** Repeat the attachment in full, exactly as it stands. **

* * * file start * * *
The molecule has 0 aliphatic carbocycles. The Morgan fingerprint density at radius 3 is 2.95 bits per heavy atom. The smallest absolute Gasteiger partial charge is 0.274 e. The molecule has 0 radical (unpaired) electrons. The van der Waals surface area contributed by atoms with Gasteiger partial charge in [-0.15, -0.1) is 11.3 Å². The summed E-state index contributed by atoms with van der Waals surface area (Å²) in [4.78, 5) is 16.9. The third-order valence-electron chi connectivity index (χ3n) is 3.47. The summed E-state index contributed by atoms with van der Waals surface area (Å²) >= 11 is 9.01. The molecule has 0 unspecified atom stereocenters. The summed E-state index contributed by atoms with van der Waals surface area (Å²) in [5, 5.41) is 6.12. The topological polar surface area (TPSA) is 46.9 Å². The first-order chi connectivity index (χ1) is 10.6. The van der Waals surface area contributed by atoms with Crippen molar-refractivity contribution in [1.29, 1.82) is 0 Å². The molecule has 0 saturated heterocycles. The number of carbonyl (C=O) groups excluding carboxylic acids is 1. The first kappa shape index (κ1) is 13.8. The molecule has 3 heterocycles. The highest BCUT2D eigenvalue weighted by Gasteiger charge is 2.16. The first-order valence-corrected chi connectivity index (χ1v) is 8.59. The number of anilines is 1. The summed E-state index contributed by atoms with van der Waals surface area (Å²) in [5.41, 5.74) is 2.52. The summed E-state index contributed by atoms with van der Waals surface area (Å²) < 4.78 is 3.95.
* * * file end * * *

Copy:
The molecule has 0 aliphatic carbocycles. The Morgan fingerprint density at radius 3 is 2.95 bits per heavy atom. The smallest absolute Gasteiger partial charge is 0.274 e. The molecule has 0 radical (unpaired) electrons. The van der Waals surface area contributed by atoms with Gasteiger partial charge in [-0.15, -0.1) is 11.3 Å². The summed E-state index contributed by atoms with van der Waals surface area (Å²) in [4.78, 5) is 16.9. The third-order valence-electron chi connectivity index (χ3n) is 3.47. The summed E-state index contributed by atoms with van der Waals surface area (Å²) >= 11 is 9.01. The molecule has 0 unspecified atom stereocenters. The summed E-state index contributed by atoms with van der Waals surface area (Å²) in [5, 5.41) is 6.12. The topological polar surface area (TPSA) is 46.9 Å². The first-order chi connectivity index (χ1) is 10.6. The van der Waals surface area contributed by atoms with Crippen molar-refractivity contribution in [1.29, 1.82) is 0 Å². The molecule has 0 saturated heterocycles. The number of carbonyl (C=O) groups excluding carboxylic acids is 1. The first kappa shape index (κ1) is 13.8. The molecule has 3 heterocycles. The highest BCUT2D eigenvalue weighted by Gasteiger charge is 2.16. The first-order valence-corrected chi connectivity index (χ1v) is 8.59. The number of anilines is 1. The summed E-state index contributed by atoms with van der Waals surface area (Å²) in [5.41, 5.74) is 2.52. The summed E-state index contributed by atoms with van der Waals surface area (Å²) < 4.78 is 3.95.